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General News of Monday, 8 August 2016


Partisan tagging is ridiculous occupational hazard – IEA, CDD

Two of the country's leading think-tanks on politics and economy say accusations of governments that they are always in bed with the opposition are ridiculous and preposterous.

According to Governance and Legal Policy Officer of the Centre for Democratic Development (CDD-Ghana) Kojo Pumpuni Asante, established think-tanks like his, have no time to think partisan when they are conducting research or publishing findings which do not flatter the government.

The Institute of Economic Affairs (IEA), Center for Democratic Development (CDD), Institute for Democratic Governance (IDEG) and IMANI-Ghana, have all incurred the wrath of the governing National Democratic Congress (NDC) after it accused them of working for the New Patriotic Party (NPP).

The NDC has severed ties with the IEA and has withdrawn from this year’s presidential debates. The NDC's withdrawal is not a precedent. President Kufuor as NPP flagbearer for the 2004 elections did not participate in the presidential debates for that election.

But according to Kojo Pumpuni Asante finger-pointing from government is not new. ”I had clashes all the time during the NPP time,” he referred to the 8-year NPP administration from 2001 to 2008.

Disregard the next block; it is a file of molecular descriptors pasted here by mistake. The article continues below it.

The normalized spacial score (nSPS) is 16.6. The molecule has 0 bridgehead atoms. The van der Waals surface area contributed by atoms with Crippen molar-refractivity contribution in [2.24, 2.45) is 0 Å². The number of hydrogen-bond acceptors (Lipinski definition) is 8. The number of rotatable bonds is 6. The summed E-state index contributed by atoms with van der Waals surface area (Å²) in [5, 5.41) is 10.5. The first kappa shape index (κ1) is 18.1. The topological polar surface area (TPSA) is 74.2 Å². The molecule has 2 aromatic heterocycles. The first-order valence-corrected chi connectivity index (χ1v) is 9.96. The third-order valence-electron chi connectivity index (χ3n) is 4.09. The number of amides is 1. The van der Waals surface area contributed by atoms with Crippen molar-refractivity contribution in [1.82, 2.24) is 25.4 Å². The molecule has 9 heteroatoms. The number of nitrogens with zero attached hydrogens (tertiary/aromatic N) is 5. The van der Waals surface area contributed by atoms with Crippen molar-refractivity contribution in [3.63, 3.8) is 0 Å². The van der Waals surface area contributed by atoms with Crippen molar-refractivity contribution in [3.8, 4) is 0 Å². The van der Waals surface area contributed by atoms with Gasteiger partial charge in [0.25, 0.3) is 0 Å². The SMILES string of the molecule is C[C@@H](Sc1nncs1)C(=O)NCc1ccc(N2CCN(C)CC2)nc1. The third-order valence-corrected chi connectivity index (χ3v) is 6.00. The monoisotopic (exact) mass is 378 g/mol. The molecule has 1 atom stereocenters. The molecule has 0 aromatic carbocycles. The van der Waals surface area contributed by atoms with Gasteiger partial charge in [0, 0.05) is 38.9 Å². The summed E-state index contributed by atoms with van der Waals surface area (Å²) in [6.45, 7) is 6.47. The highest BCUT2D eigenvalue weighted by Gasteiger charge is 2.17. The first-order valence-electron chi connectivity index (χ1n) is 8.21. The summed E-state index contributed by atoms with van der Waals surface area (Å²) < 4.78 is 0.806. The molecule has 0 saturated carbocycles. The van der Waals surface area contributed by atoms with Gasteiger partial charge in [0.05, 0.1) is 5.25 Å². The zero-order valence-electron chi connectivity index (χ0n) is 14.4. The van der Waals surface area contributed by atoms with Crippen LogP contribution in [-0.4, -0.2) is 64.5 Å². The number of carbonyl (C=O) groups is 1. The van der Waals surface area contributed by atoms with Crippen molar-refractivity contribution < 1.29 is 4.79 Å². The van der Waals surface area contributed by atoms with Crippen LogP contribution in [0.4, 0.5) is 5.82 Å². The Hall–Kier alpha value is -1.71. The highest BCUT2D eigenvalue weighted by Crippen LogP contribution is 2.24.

A former Board member of the IEA Naana Opoku Agyemang is now Education minister under the NDC government, he reminded.

Kojo Pumpuni Asante explained that the work it does follow research principles and a methodology that is published to entrench its attention to objectivity.
“Thank God for the internet. Thank God for publications,” he said on Joy FM’s Super Morning Show, people can trace years of their work, evaluate their objectivity and come to a conclusion on whether they are being partisan.

For a professional researcher and a lawyer, Kojo Pumpuni said he found it “insulting” for government spokespersons to suggest the CDD-Ghana is politically partisan.

"I am really at a loss when people say these things because we don’t have time to think about this" he expressed frustrations.

If it was for money, he could have made it in the private sector, he said. But advocating for good governance and democracy is what makes him tick. “We are passionate about what we do”, he stressed.

“Ghana needs our work more than before” Dr. Kojo Pumpuni Asante said and expressed determination to focus on the think-tank’s core mandate.
Dr. Kwesi Jonah who is a Fellow at IDEG backed the objectivity of established think-tanks. “No Civil Society Organisation, I can speak for IDEG, IEA, will set out to deliberately attack government”.

He nonetheless accepts that such tagging may not go away any time soon. “It is an occupational hazard”.

He noted that government's unaccomodating posture towards civil society organisation is a "very very African problem" because of the selfish interest of particularly African politicians.

In the US, President Obama "would not lose sleep over" a publication that said his administration is poor on foreign policy.

Dr. Jonah observed that African politicians are "short-termist" and are interested in making money in government in order to enjoy a sustainable level of comfort in opposition.